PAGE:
Attached, please find your 2011 Tax Organizer, which has been password protected. The Password is the FIRST FOUR digits of the taxpayer's social security number.
This seems reasonable. After all, your card for ATM machines has only a 4 digit PIN number. In addition, since the LAST 4 digits is so often used, many people know it, so they chose 4 digits that somebody else wouldn't know.
But of course, the problems with this are obvious to any professional.
There are three reasons why 4 digits work for ATM machines, and why they don't work here.
- The ATM card itself the PRIMARY security, the PIN number is only SECONDARY.
- Guessing the PIN number is "online" (you can only guess a few numbers before the ATM machine eats your card), but PDF guessing is "offline" (you can make as many failed guesses as you want).
- The third reason things are different is that stealing money from an ATM is limited to only a few hundred dollars, whereas documents from your accountant can lead to loss of all your money.
Or, I can download free software to do it for me. I downloaded this program and after 2 seconds of crunching numbers, it came up with the right password:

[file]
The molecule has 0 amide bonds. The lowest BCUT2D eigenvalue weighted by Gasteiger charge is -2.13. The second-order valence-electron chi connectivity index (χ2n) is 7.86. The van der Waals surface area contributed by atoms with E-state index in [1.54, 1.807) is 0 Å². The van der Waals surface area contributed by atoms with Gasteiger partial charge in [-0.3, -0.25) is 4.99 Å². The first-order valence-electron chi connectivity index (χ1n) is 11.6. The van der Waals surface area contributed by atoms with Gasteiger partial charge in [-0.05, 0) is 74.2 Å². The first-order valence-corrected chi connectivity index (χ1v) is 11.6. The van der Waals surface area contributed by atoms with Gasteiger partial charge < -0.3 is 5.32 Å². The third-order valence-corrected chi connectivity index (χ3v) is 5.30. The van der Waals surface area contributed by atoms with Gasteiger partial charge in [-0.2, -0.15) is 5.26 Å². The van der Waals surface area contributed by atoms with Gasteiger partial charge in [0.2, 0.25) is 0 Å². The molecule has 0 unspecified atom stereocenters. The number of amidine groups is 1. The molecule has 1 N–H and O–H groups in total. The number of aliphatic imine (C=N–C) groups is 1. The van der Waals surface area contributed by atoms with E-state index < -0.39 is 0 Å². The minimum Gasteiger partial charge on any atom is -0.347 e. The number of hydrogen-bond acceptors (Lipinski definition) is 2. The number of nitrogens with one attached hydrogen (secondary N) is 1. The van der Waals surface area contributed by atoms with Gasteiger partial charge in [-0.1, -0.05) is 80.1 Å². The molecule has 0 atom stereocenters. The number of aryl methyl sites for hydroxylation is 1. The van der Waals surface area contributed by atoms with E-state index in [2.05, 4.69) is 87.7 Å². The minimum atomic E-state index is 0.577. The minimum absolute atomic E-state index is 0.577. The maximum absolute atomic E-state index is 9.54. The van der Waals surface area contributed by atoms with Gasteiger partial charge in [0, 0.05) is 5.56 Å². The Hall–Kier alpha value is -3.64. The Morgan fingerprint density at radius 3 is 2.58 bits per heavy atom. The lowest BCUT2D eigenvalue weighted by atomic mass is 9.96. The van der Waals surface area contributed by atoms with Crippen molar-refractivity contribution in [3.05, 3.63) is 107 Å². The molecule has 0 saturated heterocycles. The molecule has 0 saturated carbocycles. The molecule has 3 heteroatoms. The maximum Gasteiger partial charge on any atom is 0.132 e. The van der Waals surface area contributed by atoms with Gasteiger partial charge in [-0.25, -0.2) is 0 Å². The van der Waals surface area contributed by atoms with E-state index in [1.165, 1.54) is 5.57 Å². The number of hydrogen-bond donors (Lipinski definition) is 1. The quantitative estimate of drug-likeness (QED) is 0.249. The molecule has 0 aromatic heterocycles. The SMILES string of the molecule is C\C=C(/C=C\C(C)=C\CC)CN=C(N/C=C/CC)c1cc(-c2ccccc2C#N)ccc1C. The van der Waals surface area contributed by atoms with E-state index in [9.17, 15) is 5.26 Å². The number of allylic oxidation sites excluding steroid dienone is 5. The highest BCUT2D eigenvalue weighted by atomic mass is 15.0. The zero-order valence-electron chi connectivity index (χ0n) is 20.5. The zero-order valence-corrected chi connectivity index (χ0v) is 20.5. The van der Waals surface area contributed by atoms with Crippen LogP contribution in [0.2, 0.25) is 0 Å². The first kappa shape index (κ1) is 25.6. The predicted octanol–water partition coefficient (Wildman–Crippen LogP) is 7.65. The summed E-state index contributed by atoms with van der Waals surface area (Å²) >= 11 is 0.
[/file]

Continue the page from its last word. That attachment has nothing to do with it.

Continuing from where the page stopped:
(This image is edited, of course, my SSN# does not actually start with "5967".)
So, what's the right solution? You can't send an encrypted PDF and the password in the same e-mail (as some people do), because then hackers yet again and decrypt the PDF. Instead, you have to exchange passwords "out-of-band", such as on the phone or when you visit the office. The encryption is only as strong as the password, so you have to choose a long one (more than 12 characters that are hard to guess).
The REAL correct solution is for vendors to better integration PGP or S/MIME into email systems. PDF encryption was chosen in this case because it's built-in. Likewise, generating public/private keys should be built into every e-mail system -- but it's not.